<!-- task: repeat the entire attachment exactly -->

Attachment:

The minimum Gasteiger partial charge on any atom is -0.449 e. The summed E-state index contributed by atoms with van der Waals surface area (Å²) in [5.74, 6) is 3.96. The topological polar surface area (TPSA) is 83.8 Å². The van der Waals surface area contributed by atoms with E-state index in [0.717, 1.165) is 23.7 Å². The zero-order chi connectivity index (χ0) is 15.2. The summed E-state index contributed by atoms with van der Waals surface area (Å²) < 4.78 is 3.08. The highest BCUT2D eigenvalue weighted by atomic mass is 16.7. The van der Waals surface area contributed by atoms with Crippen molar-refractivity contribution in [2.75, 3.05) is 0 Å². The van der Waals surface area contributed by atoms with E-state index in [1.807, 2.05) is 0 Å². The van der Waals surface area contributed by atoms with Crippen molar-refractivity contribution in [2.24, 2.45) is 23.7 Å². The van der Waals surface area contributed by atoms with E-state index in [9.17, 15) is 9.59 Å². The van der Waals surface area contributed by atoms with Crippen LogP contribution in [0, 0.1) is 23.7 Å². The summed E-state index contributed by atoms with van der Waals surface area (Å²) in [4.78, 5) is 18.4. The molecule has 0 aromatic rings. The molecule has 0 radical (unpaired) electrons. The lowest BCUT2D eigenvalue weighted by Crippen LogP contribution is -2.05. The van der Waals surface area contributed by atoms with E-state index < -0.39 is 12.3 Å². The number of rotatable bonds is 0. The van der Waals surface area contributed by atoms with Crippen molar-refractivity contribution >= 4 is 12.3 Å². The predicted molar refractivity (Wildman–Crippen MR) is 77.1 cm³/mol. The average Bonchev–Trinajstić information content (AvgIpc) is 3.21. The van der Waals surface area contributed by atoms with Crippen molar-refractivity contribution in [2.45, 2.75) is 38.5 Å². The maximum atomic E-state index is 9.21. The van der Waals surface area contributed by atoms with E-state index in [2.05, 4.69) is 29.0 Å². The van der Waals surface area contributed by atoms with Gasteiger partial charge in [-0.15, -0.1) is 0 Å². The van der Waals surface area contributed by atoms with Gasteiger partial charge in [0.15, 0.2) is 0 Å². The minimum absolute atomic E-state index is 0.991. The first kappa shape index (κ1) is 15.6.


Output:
The minimum Gasteiger partial charge on any atom is -0.449 e. The summed E-state index contributed by atoms with van der Waals surface area (Å²) in [5.74, 6) is 3.96. The topological polar surface area (TPSA) is 83.8 Å². The van der Waals surface area contributed by atoms with E-state index in [0.717, 1.165) is 23.7 Å². The zero-order chi connectivity index (χ0) is 15.2. The summed E-state index contributed by atoms with van der Waals surface area (Å²) < 4.78 is 3.08. The highest BCUT2D eigenvalue weighted by atomic mass is 16.7. The van der Waals surface area contributed by atoms with Crippen molar-refractivity contribution in [2.75, 3.05) is 0 Å². The van der Waals surface area contributed by atoms with E-state index in [1.807, 2.05) is 0 Å². The van der Waals surface area contributed by atoms with Crippen molar-refractivity contribution in [2.24, 2.45) is 23.7 Å². The van der Waals surface area contributed by atoms with E-state index in [9.17, 15) is 9.59 Å². The van der Waals surface area contributed by atoms with Crippen LogP contribution in [0, 0.1) is 23.7 Å². The summed E-state index contributed by atoms with van der Waals surface area (Å²) in [4.78, 5) is 18.4. The molecule has 0 aromatic rings. The molecule has 0 radical (unpaired) electrons. The lowest BCUT2D eigenvalue weighted by Crippen LogP contribution is -2.05. The van der Waals surface area contributed by atoms with E-state index < -0.39 is 12.3 Å². The number of rotatable bonds is 0. The van der Waals surface area contributed by atoms with Crippen molar-refractivity contribution >= 4 is 12.3 Å². The predicted molar refractivity (Wildman–Crippen MR) is 77.1 cm³/mol. The average Bonchev–Trinajstić information content (AvgIpc) is 3.21. The van der Waals surface area contributed by atoms with Crippen molar-refractivity contribution in [2.45, 2.75) is 38.5 Å². The maximum atomic E-state index is 9.21. The van der Waals surface area contributed by atoms with E-state index in [2.05, 4.69) is 29.0 Å². The van der Waals surface area contributed by atoms with Gasteiger partial charge in [-0.15, -0.1) is 0 Å². The van der Waals surface area contributed by atoms with Gasteiger partial charge in [0.15, 0.2) is 0 Å². The minimum absolute atomic E-state index is 0.991. The first kappa shape index (κ1) is 15.6.